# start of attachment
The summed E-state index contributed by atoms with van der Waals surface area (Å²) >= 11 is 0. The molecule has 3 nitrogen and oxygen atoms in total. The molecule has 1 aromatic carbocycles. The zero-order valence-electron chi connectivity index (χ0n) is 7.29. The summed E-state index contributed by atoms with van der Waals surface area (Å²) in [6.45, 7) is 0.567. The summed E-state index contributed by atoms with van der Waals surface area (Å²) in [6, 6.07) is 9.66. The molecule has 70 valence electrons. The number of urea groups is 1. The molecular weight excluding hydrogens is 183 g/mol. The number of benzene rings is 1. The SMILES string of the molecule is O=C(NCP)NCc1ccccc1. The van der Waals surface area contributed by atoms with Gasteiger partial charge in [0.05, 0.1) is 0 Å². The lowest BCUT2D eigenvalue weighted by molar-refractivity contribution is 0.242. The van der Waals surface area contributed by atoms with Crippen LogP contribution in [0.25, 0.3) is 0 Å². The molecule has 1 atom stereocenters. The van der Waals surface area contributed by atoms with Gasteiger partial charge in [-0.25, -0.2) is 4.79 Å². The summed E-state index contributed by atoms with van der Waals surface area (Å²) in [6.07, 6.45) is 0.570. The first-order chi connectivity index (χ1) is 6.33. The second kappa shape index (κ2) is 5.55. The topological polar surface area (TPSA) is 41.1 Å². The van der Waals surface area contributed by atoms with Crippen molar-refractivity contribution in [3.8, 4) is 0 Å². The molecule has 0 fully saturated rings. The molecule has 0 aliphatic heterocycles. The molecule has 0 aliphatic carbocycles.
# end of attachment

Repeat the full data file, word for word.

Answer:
The summed E-state index contributed by atoms with van der Waals surface area (Å²) >= 11 is 0. The molecule has 3 nitrogen and oxygen atoms in total. The molecule has 1 aromatic carbocycles. The zero-order valence-electron chi connectivity index (χ0n) is 7.29. The summed E-state index contributed by atoms with van der Waals surface area (Å²) in [6.45, 7) is 0.567. The summed E-state index contributed by atoms with van der Waals surface area (Å²) in [6, 6.07) is 9.66. The molecule has 70 valence electrons. The number of urea groups is 1. The molecular weight excluding hydrogens is 183 g/mol. The number of benzene rings is 1. The SMILES string of the molecule is O=C(NCP)NCc1ccccc1. The van der Waals surface area contributed by atoms with Gasteiger partial charge in [0.05, 0.1) is 0 Å². The lowest BCUT2D eigenvalue weighted by molar-refractivity contribution is 0.242. The van der Waals surface area contributed by atoms with Crippen LogP contribution in [0.25, 0.3) is 0 Å². The molecule has 1 atom stereocenters. The van der Waals surface area contributed by atoms with Gasteiger partial charge in [-0.25, -0.2) is 4.79 Å². The summed E-state index contributed by atoms with van der Waals surface area (Å²) in [6.07, 6.45) is 0.570. The first-order chi connectivity index (χ1) is 6.33. The second kappa shape index (κ2) is 5.55. The topological polar surface area (TPSA) is 41.1 Å². The van der Waals surface area contributed by atoms with Crippen molar-refractivity contribution in [3.8, 4) is 0 Å². The molecule has 0 fully saturated rings. The molecule has 0 aliphatic heterocycles. The molecule has 0 aliphatic carbocycles.